All these merits notwithstanding, Peyto isn’t immune from the prevalent distress afflicting the while upstream segment of the industry. Trouble is real — as discussed above — and generally depressed commodity prices across the North American continent leave little to rejoice about.
Peyto’s formerly successful counter-cyclical blueprint is now at risk of failing to deliver, and may even turn against the company. Over the last decade, in effect, management ramped up capital investments as natural gas prices lingered under $3 per mcf; but in this context rewards may prove hard to reap, and value destruction substantial.
However, Peyto has built an enduring cost advantage by securing the best plays in the Alberta’s Deep Basin, where it extracts sweet gas from liquids-rich, low-permeability reservoirs that decline at a moderate rate. It also controls its own production and processing facilities, and benefits from low transportation costs due to the strategic location of its infrastructure.
Such competitive edge highlights management’s acumen — the former has to be built in the long run; it just can’t be bought over — and adequately positions the company to survive in a supply-driven market, before it can hopefully prosper in a demand-driven market. Staying power is good: Peyto’s reputation is pristine and leverage remains reasonable when compared with cash-flows and reserves.
The company sits on 2.7 trillion of cubic feet equivalents in proven reserves and breaks even at $2 per mcfe — thousands of cubic feet equivalent, cash and capital costs included — which again compares favorably with an average price of $4 per mcf of Canadian natural gas over the past two decades.
Running a similarly graceless back-of-the-napkin valuation in which we’ll count for zero probable reserves and processing facilities, we compute that:
1. At a depressed price of $3 per mcfe ($3.3 realized in 2018), the company would earn $1 per mcfe, and its reserves would be worth $2.7bn; minus $1.7bn in liabilities, Peyto’s net value would amount to $1bn, or $6 per share (vs. a price of $7 today).
2. At a realized price of $4 per mcfe, the company would earn $2 per mcfe, and its proven reserves would be worth $5.4bn; minus $1.7bn in liabilities, Peyto’s net value would amount to $3.7bn, or $22 per share.
3. At a realized price of $5 per mcfe, the company would earn $3 per mcfe, and its proven reserves would be worth $8.1bn; minus $1.7bn in liabilities, Peyto’s net value would amount to $6.4bn, or $39 per share.
Valuing an oil and gas producer — or any commodity producer for that matter — is often a challenge, so the safest way to proceed consists in blending different approaches before powdering results with a healthy dose of common sense, of course without forgetting to demand a large margin of safety.
As such, and in addition of the basic calculations above, at $7 per share Peyto trades at 6x its average annual dividend over the past decade. Whereas, on an enterprise value basis of $2.5bn, it trades at 5x its depressed operating cash-flow ($500mil in 2018), and 12x its conservatively assessed but equally depressed free cash-flow for 2019 ($200mil).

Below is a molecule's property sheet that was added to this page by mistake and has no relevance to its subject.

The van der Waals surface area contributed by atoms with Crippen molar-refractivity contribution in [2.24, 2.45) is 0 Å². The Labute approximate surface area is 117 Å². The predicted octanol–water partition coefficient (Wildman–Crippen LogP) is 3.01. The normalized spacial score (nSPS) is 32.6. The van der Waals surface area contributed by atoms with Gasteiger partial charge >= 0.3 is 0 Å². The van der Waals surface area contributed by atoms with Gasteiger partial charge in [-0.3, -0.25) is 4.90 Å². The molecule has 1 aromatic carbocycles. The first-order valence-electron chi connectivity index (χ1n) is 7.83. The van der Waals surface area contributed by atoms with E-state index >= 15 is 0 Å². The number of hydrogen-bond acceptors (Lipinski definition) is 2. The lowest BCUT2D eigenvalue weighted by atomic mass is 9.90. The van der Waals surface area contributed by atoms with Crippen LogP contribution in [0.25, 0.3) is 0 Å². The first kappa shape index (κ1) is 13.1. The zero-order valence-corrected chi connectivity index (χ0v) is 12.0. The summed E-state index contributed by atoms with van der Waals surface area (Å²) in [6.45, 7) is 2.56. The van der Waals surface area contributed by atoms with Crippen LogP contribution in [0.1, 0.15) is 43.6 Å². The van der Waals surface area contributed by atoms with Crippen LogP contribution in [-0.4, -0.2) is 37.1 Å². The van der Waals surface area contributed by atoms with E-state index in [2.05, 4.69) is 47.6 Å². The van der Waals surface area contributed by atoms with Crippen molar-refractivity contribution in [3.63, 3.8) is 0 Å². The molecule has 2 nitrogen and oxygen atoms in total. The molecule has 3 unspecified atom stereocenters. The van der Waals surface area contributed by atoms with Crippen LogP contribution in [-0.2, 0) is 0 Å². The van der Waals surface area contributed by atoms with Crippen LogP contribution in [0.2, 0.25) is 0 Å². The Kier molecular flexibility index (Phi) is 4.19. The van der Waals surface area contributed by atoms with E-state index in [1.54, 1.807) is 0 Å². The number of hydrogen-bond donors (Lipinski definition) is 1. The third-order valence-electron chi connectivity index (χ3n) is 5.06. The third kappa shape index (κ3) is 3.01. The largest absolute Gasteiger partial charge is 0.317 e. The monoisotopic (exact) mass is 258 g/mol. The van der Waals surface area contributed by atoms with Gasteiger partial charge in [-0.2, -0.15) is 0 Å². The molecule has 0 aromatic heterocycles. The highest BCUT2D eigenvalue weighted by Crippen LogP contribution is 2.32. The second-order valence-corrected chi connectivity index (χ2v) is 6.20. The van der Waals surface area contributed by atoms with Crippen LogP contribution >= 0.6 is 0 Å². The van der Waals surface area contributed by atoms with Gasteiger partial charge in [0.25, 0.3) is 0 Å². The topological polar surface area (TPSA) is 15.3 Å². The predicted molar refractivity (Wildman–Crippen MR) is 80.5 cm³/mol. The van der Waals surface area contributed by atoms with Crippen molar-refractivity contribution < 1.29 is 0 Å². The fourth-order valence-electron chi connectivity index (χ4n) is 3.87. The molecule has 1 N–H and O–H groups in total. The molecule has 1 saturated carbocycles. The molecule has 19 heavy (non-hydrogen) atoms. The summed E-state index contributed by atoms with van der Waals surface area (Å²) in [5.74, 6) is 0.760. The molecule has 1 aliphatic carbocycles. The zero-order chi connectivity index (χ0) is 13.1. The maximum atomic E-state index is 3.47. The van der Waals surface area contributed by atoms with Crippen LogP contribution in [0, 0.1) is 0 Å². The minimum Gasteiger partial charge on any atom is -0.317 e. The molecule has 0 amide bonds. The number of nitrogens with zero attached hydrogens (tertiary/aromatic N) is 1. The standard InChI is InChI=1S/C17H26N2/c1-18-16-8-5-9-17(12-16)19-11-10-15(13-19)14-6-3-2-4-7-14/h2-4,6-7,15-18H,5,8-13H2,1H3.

Finally, and albeit anecdotal, in 2015 and 2016 the company raised $344 million in new equity capital at an average valuation of $33 per share — five times higher than today. In response to recent price action, the board just renewed its authorization to purchase up to 12 million common shares, or approximately 10% of the public float.
Critics will point out several strategic misses and miscalculations, such as not diversifying soon enough from AECO prices, shunning liquids for too long, or continuing to pay a generous dividend when the voice of reason commanded to cut it and deleverage. Besides, as the company has now grown into a large producer, nimbleness and strict cost control may not warrant results as satisfactory as before.
Management has addressed these concerns with a new business plan that seeks to further integrate the value chain — that is, to further develop its mid and downstream capacities — but the market doesn’t buy it, and assumes that forever cheap natural gas plus debt equal to a bleak future.
Things could be framed differently: as the best-run, lowest-cost producer stuck in the midst of a (likely) temporary macro nightmare, Peyto stands out as one of the finest contrarian bets in equity markets today, as well as a perfect instance to illustrate the virtue of time arbitrage.
The proposition violates the canons of academic value investing — in which an operation must guarantee the safety of principal plus an adequate return — but it carries an exciting speculative feature and may well find its place within an adequately diversified portfolio of securities.
(Long PEY at CAD $5.5 per share and GXE at CAD $0.6 per share.)